December 22, 2023
NASA’s Tech Demo Streams First Video From Deep Space via Laser
By Jet Propulsion Laboratory
The video, featuring a cat named Taters, was sent back from nearly 19 million miles away by NASA’s laser communications demonstration, marking a historic milestone.
NASA’s Deep Space Optical Communications experiment beamed an ultra-high definition streaming video on Dec. 11 from a record-setting 19 million miles away (31 million kilometers, or about 80 times the Earth-Moon distance). The milestone is part of a NASA technology demonstration aimed at streaming very high-bandwidth video and other data from deep space – enabling future human missions beyond Earth orbit.
“This accomplishment underscores our commitment to advancing optical communications as a key element to meeting our future data transmission needs,” said NASA Deputy Administrator Pam Melroy. “Increasing our bandwidth is essential to achieving our future exploration and science goals, and we look forward to the continued advancement of this technology and the transformation of how we communicate during future interplanetary missions.”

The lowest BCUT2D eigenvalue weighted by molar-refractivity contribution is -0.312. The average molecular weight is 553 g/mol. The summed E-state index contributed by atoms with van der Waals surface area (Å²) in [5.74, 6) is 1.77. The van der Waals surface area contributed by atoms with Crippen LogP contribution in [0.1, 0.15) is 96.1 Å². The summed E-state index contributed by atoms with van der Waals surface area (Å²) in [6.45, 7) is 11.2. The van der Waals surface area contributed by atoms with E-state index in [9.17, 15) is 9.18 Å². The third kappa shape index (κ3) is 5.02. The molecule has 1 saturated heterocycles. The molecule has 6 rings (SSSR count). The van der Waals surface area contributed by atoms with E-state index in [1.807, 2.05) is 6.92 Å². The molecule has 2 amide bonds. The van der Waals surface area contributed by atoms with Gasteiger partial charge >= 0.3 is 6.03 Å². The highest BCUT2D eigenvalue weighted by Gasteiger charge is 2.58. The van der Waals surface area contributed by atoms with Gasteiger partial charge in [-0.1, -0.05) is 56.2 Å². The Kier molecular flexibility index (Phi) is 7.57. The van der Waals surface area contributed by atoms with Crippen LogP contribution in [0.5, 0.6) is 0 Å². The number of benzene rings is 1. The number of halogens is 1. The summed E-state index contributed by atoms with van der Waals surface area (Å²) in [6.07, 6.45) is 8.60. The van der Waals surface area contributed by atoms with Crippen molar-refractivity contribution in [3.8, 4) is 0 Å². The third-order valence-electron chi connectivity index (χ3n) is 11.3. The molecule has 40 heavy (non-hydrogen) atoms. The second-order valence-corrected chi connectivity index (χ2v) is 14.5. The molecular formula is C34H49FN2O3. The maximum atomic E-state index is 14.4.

The demo transmitted the 15-second test video via a cutting-edge instrument called a flight laser transceiver. The video signal took 101 seconds to reach Earth, sent at the system’s maximum bit rate of 267 megabits per second (Mbps). Capable of sending and receiving near-infrared signals, the instrument beamed an encoded near-infrared laser to the Hale Telescope at Caltech’s Palomar Observatory in San Diego County, California, where it was downloaded. Each frame from the looping video was then sent “live” to NASA’s Jet Propulsion Laboratory in Southern California, where the video was played in real time.